Many Italians, including Francesco Corallo will know the island of Panarea, which forms part of a volcanic archipelago off the Sicilian coastline. With just under 300 residents, it is a very peaceful place for most of the year, with the exception of the summer months, during which thousands of tourists descend onto its villages. Like all of the Aeolian Islands, Panarea is a beautiful spot, ideal for anyone who appreciates a stunning landscape. Even a simple walk down one of its flower-lined roads is a pleasure; the scent of jasmine, bougainvillea and hibiscus wafts through the air as you walk by the shops and houses, and you’re only ever a few minutes away from some incredible views of the Tyrrhenian Sea.
This island is a paradise for people likeFrancesco Corallo who enjoy wonderful scenery. There are just a handful of trails (Panarea is 1.3 square miles). It’s best to begin by the port, located to the north of the island, and make your way past the Carabinieri station towards the steep footpath; when you reach the end of the steps, you’ll be able to see a number of spectacular fumaroles – the volcanic openings which are responsible for the warmth of the waters here.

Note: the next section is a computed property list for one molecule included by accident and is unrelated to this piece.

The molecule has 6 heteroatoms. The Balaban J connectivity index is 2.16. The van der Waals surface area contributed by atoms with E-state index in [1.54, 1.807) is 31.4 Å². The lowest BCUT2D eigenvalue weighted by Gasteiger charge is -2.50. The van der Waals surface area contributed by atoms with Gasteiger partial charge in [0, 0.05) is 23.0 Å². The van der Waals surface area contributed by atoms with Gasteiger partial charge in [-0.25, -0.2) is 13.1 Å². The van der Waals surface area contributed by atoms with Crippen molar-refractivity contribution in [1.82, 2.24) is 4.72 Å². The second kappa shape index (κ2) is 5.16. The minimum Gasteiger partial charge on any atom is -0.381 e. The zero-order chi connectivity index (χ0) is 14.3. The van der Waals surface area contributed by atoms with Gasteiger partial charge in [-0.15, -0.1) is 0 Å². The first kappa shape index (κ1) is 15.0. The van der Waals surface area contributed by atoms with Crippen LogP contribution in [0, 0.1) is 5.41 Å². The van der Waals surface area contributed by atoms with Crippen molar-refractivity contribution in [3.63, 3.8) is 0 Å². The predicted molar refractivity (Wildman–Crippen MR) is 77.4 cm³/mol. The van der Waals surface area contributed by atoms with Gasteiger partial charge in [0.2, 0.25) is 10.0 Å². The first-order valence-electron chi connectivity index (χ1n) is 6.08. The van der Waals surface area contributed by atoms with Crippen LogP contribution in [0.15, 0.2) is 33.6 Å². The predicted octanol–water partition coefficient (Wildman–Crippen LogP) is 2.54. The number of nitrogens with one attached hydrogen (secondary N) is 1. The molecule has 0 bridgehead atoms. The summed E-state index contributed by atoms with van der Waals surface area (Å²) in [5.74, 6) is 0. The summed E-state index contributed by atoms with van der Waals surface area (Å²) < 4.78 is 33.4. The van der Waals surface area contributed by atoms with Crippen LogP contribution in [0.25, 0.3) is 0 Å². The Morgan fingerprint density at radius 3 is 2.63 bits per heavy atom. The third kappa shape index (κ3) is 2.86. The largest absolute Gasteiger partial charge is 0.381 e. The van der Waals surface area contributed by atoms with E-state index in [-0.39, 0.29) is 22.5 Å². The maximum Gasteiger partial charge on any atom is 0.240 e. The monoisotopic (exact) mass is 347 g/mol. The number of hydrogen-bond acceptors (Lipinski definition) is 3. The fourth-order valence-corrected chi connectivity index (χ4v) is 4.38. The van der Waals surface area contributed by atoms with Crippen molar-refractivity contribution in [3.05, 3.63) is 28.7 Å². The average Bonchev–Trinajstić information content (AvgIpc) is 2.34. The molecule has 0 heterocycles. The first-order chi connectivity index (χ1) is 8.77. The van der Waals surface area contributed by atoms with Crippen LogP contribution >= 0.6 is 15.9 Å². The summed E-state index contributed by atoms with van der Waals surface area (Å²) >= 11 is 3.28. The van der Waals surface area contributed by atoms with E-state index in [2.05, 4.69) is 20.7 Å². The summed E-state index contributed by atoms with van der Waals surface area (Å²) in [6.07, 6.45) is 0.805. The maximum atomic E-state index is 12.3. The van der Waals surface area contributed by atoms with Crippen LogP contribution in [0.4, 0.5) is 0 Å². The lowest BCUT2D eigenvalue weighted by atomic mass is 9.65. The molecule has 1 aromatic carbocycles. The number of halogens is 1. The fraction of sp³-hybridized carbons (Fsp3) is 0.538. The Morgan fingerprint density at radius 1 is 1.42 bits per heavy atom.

A more challenging trail lies beyond Calcara; this will lead you to the highest point on the island, known as Timone del Corvo. Whilst reaching this spot is certainly not easy, the views it provides of the rest of the island, as well as of Stromboli, make it a worthwhile endeavour.
However, it’s important to be prepared for the hike; the pathway is covered in loose stones, meaning that you’ll need to wear something sturdier than plimsolls or flip-flops, and the heat during the summer months – particularly in August – can be overwhelming. As such, this trek is best attempted in the morning, or early evening, when the sun is not quite as strong. Those who reach the end of this trail will be rewarded with Cala Junco; a tiny, but lovely cove.
Here, you can cool off with a dip in its turquoise waters, and catch your breath before making your way back. For those with an interest in underwater scenery, it’s worth noting that the sea in this cove is a veritable treasure trove of coral, sponges, lobster and blue grouper fish. Moreover, there are also hundreds of archaeological items on the seabed, including parts of ancient Roman ships, although of course, divers are not permitted to collect any of these.